Tuesday, May 11, 2010

Challenging Global Policy: A 21st Century Evaluation of Sustainability and Global Governance


The reality of the twenty-first century has revealed the need for a comprehensive, logical, coordinated effort from the various agencies responsible for the successful management of global threats. Prior to World War II, international relations occurred within a structure where blood ran thicker than water; conflict resulted over conflicting ethnic values and norms such as religion, race, and tradition. Today, while these issues are still ongoing, international relations and peace operations are occurring in a world where money and, even water, runs thicker than blood. International trade, fresh water supply, food supply, and disease control are key issues that are facing the world today. In short, management of sustainability issues going forward will be the key to peaceful international relations and peace will be the key to a sustainable world.

Keeping the Peace Then and Now

Prior to World War II, keeping the peace meant preventing conflict that resulted from expansionist ideals and opposing religious and cultural values and norms. As far back as 1095, the First Crusade set out with the goal of recapturing Jerusalem and the Holy Land from Muslim rule. These religious wars continued for the next two-hundred years, and the term “crusade” was later used to describe contemporary campaigns outside the Levant in the 16th century.

Over eight centuries later, the blurring of ethnic and cultural boundaries between the Germans and Slavs resulted in a racial, social Darwinism that eventually gave way to armed conflict. Following World War I, the first attempt at modern peace keeping agreements resulted in the Treaty of Versailles.

The Treaty of Versailles did not appease Germany, and did not provide the constraints necessary to prevent it from becoming the dominant continental power once again. Resentment amongst the Germans and Austria-Hungary grew when harsh monetary penalties, breaking of territory, and massive ethnic relocation resulted in the destruction of the German economy.

Hyperinflation and the subsequent German default on sovereign debt owed to the victors of World War I, demonstrated the failure of the Treaty of Versailles and Woodrow Wilson’s Fourteen Points. This failure was evidenced by a short-term goal which failed to evaluate the multi-faceted needs to obtain long-term peace.

Following World War II and progressing through the late Twentieth Century, the United Nations, World Bank, and the European Union were formed. These are just a few examples of today’s international organizations that play a role in international relations and peace keeping operations. In addition to international organizations, the advancement of technology and international business has resulted in many non-governmental organizations (NGOs), and international corporations becoming actors on the international stage.

Today, the international structure has become more complex. While armed conflict, or threat thereof, has decreased, the issues that give rise to conflict have become more abundant and diverse.

Water Wars

A great Twenty-First Century example of the complexity of today’s system and new challenges to international relations can be demonstrated by examining the world’s most abundant resource; water. Water has become a key issue for states, corporations and NGO’s. Privatization of water and an ever expanding global population has resulted in sustainability concerns and conflicts, now called “water wars”.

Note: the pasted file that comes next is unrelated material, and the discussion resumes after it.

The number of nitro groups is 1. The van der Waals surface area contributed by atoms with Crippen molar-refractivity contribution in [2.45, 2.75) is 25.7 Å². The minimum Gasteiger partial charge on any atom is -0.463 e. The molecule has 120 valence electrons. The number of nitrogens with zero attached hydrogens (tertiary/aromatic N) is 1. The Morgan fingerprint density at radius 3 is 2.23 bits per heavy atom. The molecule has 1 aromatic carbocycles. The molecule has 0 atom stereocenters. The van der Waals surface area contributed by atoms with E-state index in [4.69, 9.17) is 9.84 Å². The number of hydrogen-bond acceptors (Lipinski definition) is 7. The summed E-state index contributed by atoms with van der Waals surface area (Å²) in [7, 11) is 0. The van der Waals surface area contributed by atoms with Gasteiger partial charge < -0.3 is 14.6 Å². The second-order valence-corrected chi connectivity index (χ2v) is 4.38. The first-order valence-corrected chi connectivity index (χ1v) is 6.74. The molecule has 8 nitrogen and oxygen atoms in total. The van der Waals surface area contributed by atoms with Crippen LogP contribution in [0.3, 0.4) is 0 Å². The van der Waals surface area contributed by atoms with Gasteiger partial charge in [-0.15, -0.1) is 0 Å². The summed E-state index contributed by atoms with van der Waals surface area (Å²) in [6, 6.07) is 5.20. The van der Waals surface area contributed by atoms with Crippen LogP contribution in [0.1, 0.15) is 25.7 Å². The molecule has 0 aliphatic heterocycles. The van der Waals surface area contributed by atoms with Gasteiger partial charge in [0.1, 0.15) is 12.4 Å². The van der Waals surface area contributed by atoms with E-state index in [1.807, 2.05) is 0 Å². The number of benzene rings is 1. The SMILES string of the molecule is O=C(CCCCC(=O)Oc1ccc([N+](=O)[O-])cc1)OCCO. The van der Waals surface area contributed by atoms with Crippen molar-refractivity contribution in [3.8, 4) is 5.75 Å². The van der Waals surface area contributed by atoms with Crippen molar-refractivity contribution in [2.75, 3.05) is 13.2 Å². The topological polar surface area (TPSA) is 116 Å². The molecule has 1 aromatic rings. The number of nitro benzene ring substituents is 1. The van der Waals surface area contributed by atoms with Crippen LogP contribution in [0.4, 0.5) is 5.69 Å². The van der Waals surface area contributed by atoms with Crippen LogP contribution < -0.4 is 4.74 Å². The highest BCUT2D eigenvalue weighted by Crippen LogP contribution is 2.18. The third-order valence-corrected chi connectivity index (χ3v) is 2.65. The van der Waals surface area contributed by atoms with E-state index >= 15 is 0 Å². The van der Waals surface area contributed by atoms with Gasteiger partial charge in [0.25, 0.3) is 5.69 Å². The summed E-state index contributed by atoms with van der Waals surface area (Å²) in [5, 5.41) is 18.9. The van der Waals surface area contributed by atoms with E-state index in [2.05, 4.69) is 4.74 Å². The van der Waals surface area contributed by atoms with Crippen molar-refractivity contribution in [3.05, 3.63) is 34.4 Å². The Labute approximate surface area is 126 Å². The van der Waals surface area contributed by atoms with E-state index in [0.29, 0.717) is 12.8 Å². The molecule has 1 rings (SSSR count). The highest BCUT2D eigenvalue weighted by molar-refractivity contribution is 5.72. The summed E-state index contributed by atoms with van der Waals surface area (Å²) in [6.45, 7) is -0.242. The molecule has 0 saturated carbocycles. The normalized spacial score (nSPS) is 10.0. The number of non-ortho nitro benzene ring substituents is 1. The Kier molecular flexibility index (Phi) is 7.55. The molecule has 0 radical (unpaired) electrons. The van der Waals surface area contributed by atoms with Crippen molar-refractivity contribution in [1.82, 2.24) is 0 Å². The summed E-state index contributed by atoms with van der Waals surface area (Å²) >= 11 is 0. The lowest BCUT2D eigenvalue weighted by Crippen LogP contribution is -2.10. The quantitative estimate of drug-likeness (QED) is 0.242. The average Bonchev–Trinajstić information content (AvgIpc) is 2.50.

According to Vandana Shiva (2002),

Paradigm wars over water are taking place in every society, East and West, North and South. In this sense, water wars are global wars, with diverse cultures and ecosystems, sharing the universal ethic of water as an ecological necessity, pitted against a corporate culture of privatization, greed and enclosures of the water commons. (p. x)

In addition to the paradigm wars, real wars, explicitly over water, have already erupted in some areas of the world. The Middle-East has already seen conflicts arise solely over water between Syria and Turkey as well as Egypt and Ethiopia.

Sustainable, strategic, and coordinated policy will be critical to the peaceful existence of this region within the first quarter of the Twenty-First century. According to Adel Darwish’s 1994 lecture at the Geneva Conference on Environment and Quality of Life,

Israel's population is projected to grow from 4.7 million in 1990 to about 8 million in 2025. By that time Palestinians in the west bank - because of their higher birth rate, are likely to reach just under seven million - the two peoples are to share the same water resources which they both now say are not enough. (http://www.mideastnews.com/WaterWars.htm)

Current international law provides little guidance for the control of water. There are very

few agreements that exist today other than customary rights, established by long-term use of the resource. In the Middle-East upstream countries often control the water resources affecting downstream peoples dependant on the water supply. This is the case between Egypt and Israel as well as Turkey.

The conflict between Egypt and Israel dates to the mid 1960’s when Israel acted against the diversion of the Jordan River. Conflict continued until the early 1970’s when meetings at Camp David, resulted in a peace treaty in 1979. Originally, Israel suggested cooperation on water projects. Sadat, Egypt’s president, agreed, but rescinded when the Egyptian army rebelled against him.

Amazed that the army could plot against him, Mr Sadat questioned Field Marshal Abdel Halim Abu Ghazala, the defense minister, who said the loyalty of the Egyptian army could not be guaranteed if a coup was mounted `to stop Israel [from] stealing the Nile’. The president quickly dropped the water-sharing idea. (Darwish, 1994)

The lack of clarity in international law should be the focal point for relevant agencies going forward. Little precedent exists “that the UN International Law Commission or the International Court of Justice could [cite] to establish some rules to arbitrate on water sharing. . .” (Darwish, 1994).